Love & Reciprocity. From Indigenous scholars like Simpson and Robin Wall Kimmerer (Potawatomi Nation) I have learned reciprocity. That healthy, nourishing relationships are reciprocal and come with responsibilities. In Braiding Sweetgrass: Indigenous Wisdom, Scientific Knowledge, and the Teachings of Plants (Milkweed Editions, 2013), Kimmerer says that “indigenous peoples share the understanding that we are each endowed with a particular gift, a unique ability” and that “a gift is also a responsibility” (2013: 347). She describes reciprocity as “a matter of keeping the gift in motion through self-perpetuating cycles of giving and receiving,” noting that the value increases as the gift is shared (165). brown identifies our gift when she says: “Perhaps humans’ core function is love” (2017: 9). She describes how a focus on love and relationship opens up inside us “the generosity of time and gifts that is necessary for movements to grow” (2017: 22). She also calls on us to examine how we as humans “earn a place on this precious planet, get in the ‘right relationship’ with it” (2017: 5). What if we thought of love as our responsibility to the earth and to each other? What would our community look like if our goal was to increase love and reciprocity? Both Kimmerer and brown remind us that what we pay attention to grows, so let’s pay attention to love.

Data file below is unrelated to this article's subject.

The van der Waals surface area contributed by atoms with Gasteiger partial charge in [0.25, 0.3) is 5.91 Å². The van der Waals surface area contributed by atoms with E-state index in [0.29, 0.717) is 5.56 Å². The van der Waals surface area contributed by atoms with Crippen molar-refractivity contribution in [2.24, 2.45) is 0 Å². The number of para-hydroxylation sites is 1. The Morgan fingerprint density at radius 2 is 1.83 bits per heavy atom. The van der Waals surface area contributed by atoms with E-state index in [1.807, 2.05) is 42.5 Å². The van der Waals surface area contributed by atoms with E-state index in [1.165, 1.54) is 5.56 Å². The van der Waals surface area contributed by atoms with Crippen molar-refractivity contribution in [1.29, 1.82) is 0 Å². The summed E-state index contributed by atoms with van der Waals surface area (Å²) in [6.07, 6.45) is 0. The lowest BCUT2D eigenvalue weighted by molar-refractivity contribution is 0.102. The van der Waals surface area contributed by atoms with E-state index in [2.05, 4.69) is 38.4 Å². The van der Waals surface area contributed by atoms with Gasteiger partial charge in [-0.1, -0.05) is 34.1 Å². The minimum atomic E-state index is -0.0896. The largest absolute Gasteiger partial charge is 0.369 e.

Collectivity. Kaba repeatedly shares something her father said to her: everything worthwhile is done with others. Decolonization means repatriating Indigenous relationships to and on the land. Abolitionist practice means getting to know your neighbors. Building relationships. Practicing reciprocity. brown asserts: “the strength of our movement is in the strength of our relationships, which could only be measured by their depth” (2017: 10). Simpson likewise insists that movement building is relationship building, that we need to know each other. Kimmerer reminds us that in nature harsh conditions lead to teamwork: “In a world of scarcity, interconnection and mutual aid become critical for survival” (2017: 272). And though survival is a step along the path, abolitionists urge us to imagine a world in which everyone has everything that they need, and then to bring that world into being. As Kaba asserts: “Being intentionally in relation to one another, a part of a collective, helps to not only imagine new worlds, but also to imagine ourselves differently” (2021: 4). We have to imagine the relationships, the community, the world we want, and then we have to start doing it. In closing, Kaba notes: “None of us has all of the answers, or we would have ended oppression already. But if we keep building the world we want, trying new things, and learning from our mistakes, new possibilities emerge” (2021: 4).